## Tutorial

### Introduction

A Binary Tree is a type of data structure in which each node has at most two children (left child and right child). Binary trees are used to implement binary search trees and binary heaps, and are used for efficient searching and sorting. A binary tree is a special case of a K-ary tree, where k is 2. Common operations for binary trees include insertion, deletion, and traversal. The difficulty of performing these operations varies if the tree is balanced and also whether the nodes are leaf nodes or branch nodes. For **balanced trees** the depth of the left and right subtrees of every node differ by 1 or less. This allows for a predictable **depth** also known as **height**. This is the measure of a node from root to leaf, where root is 0 and sebsequent nodes are (1,2..n). This can be expressed by the integer part of log_{2}(n) where n is the number of nodes in the tree.

```
g s 9
/ \ / \ / \
b m f u 5 13
/ \ / \ / \
c d t y 11 15
```

The operations performed on trees requires searching in one of two main ways: Depth First Search and Breadth-first search. **Depth-first search (DFS)** is an algorithm for traversing or searching tree or graph data structures. One starts at the root and explores as far as possible along each branch before backtracking. There are three types of depth first search traversal: **pre-order** visit, left, right, **in-order** left, visit, right, **post-order** left, right, visit. **Breadth-first search (BFS)** is an algorithm for traversing or searching tree or graph structures. In level-order, where we visit every node on a level before going to a lower level.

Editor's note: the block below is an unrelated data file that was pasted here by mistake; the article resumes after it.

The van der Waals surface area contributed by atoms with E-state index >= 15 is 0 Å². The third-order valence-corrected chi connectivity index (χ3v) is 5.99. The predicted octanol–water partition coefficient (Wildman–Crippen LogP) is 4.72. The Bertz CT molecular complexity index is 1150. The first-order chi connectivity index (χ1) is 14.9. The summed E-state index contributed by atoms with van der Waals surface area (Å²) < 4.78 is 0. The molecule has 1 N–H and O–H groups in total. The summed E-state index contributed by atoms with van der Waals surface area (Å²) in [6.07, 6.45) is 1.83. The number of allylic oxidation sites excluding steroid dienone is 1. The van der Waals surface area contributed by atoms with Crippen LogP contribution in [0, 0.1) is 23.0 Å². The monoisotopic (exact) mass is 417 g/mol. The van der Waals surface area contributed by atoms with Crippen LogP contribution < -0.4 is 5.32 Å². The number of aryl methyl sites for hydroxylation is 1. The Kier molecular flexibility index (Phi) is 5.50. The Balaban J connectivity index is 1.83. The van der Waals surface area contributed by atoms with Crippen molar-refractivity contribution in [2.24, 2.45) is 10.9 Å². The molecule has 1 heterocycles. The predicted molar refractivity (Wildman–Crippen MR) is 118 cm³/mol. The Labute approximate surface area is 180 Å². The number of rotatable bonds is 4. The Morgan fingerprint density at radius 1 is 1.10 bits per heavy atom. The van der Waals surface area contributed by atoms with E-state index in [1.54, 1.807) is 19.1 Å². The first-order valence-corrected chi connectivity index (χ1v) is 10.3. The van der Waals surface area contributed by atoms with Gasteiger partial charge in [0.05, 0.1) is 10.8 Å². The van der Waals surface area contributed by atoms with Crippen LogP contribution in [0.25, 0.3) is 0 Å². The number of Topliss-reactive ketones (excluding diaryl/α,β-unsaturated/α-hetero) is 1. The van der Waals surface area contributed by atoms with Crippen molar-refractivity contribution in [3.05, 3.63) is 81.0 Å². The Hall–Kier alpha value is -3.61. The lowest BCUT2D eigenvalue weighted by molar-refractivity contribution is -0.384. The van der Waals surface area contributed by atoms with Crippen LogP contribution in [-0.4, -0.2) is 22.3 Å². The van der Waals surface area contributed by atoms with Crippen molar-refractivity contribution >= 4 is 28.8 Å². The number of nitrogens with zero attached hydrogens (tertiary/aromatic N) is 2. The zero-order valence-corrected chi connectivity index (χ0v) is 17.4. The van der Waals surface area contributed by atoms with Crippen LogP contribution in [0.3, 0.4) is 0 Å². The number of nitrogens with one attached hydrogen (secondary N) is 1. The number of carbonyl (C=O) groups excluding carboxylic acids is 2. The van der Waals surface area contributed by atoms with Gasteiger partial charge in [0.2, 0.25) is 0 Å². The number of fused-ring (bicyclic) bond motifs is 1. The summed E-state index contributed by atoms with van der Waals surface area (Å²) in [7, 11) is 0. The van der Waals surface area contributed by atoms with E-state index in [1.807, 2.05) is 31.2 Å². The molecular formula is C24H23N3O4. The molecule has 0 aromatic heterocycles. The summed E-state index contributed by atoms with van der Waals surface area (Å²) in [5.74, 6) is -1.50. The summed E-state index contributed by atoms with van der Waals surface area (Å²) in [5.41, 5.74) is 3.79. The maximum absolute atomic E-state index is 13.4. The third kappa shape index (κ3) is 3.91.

## Exercise

Below is an implementation of a binary tree that has insertion and printing capabilities. This tree is ordered but not balanced. This example maintains its ordering at insertion time.

Change the print routine to depth-first search **pre-order**.

## Tutorial Code

```
#include <stdio.h>
#include <stdlib.h>
typedef struct node
{
int val;
struct node * left;
struct node * right;
} node_t;
void insert(node_t * tree,int val);
void print_tree(node_t * current);
void printDFS(node_t * current);
int main()
{
node_t * test_list = (node_t *) malloc(sizeof(node_t));
/* set values explicitly, alternative would be calloc() */
test_list->val = 0;
test_list->left = NULL;
test_list->right = NULL;
insert(test_list,5);
insert(test_list,8);
insert(test_list,4);
insert(test_list,3);
printDFS(test_list);
printf("\n");
}
void insert(node_t * tree, int val)
{
if (tree->val == 0)
{
/* insert on current (empty) position */
tree->val = val;
}
else
{
if (val < tree->val)
{
/* insert left */
if (tree->left != NULL)
{
insert(tree->left, val);
}
else
{
tree->left = (node_t *) malloc(sizeof(node_t));
/* set values explicitly, alternative would be calloc() */
tree->left->val = val;
tree->left->left = NULL;
tree->left->right = NULL;
}
}
else
{
if (val >= tree->val)
{
/* insert right */
if (tree->right != NULL)
{
insert(tree->right,val);
}
else
{
tree->right = (node_t *) malloc(sizeof(node_t));
/* set values explicitly, alternative would be calloc() */
tree->right->val = val;
tree->right->left = NULL;
tree->right->right = NULL;
}
}
}
}
}
/* depth-first search */
void printDFS(node_t * current)
{
/* change the code here */
if (current == NULL) return; /* security measure */
if (current->left != NULL) printDFS(current->left);
if (current != NULL) printf("%d ", current->val);
if (current->right != NULL) printDFS(current->right);
}
```

## Expected Output

```
5 4 3 8
```